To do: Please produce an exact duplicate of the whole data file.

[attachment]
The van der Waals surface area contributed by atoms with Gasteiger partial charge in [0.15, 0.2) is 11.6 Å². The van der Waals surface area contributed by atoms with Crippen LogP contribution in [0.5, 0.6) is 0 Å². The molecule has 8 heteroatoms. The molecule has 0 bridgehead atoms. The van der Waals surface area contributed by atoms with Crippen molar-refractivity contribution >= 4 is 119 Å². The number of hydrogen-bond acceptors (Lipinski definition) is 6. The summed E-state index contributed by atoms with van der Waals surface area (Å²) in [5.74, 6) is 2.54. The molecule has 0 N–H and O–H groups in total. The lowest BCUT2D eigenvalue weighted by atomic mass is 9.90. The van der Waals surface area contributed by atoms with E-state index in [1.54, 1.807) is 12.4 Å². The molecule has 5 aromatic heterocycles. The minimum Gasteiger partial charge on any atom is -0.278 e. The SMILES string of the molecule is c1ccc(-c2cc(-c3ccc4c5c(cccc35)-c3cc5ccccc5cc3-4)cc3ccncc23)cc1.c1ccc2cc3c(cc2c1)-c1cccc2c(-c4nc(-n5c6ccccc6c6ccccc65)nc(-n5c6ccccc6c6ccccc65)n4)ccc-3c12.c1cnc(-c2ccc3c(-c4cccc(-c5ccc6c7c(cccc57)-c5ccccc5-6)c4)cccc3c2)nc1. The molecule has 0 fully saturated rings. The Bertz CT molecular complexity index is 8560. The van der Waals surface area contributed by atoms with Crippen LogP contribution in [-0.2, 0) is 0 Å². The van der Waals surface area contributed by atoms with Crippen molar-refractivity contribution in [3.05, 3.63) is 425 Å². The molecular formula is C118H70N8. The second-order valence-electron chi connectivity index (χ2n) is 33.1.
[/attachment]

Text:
The van der Waals surface area contributed by atoms with Gasteiger partial charge in [0.15, 0.2) is 11.6 Å². The van der Waals surface area contributed by atoms with Crippen LogP contribution in [0.5, 0.6) is 0 Å². The molecule has 8 heteroatoms. The molecule has 0 bridgehead atoms. The van der Waals surface area contributed by atoms with Crippen molar-refractivity contribution >= 4 is 119 Å². The number of hydrogen-bond acceptors (Lipinski definition) is 6. The summed E-state index contributed by atoms with van der Waals surface area (Å²) in [5.74, 6) is 2.54. The molecule has 0 N–H and O–H groups in total. The lowest BCUT2D eigenvalue weighted by atomic mass is 9.90. The van der Waals surface area contributed by atoms with E-state index in [1.54, 1.807) is 12.4 Å². The molecule has 5 aromatic heterocycles. The minimum Gasteiger partial charge on any atom is -0.278 e. The SMILES string of the molecule is c1ccc(-c2cc(-c3ccc4c5c(cccc35)-c3cc5ccccc5cc3-4)cc3ccncc23)cc1.c1ccc2cc3c(cc2c1)-c1cccc2c(-c4nc(-n5c6ccccc6c6ccccc65)nc(-n5c6ccccc6c6ccccc65)n4)ccc-3c12.c1cnc(-c2ccc3c(-c4cccc(-c5ccc6c7c(cccc57)-c5ccccc5-6)c4)cccc3c2)nc1. The molecule has 0 fully saturated rings. The Bertz CT molecular complexity index is 8560. The van der Waals surface area contributed by atoms with Crippen LogP contribution in [-0.2, 0) is 0 Å². The van der Waals surface area contributed by atoms with Crippen molar-refractivity contribution in [3.05, 3.63) is 425 Å². The molecular formula is C118H70N8. The second-order valence-electron chi connectivity index (χ2n) is 33.1.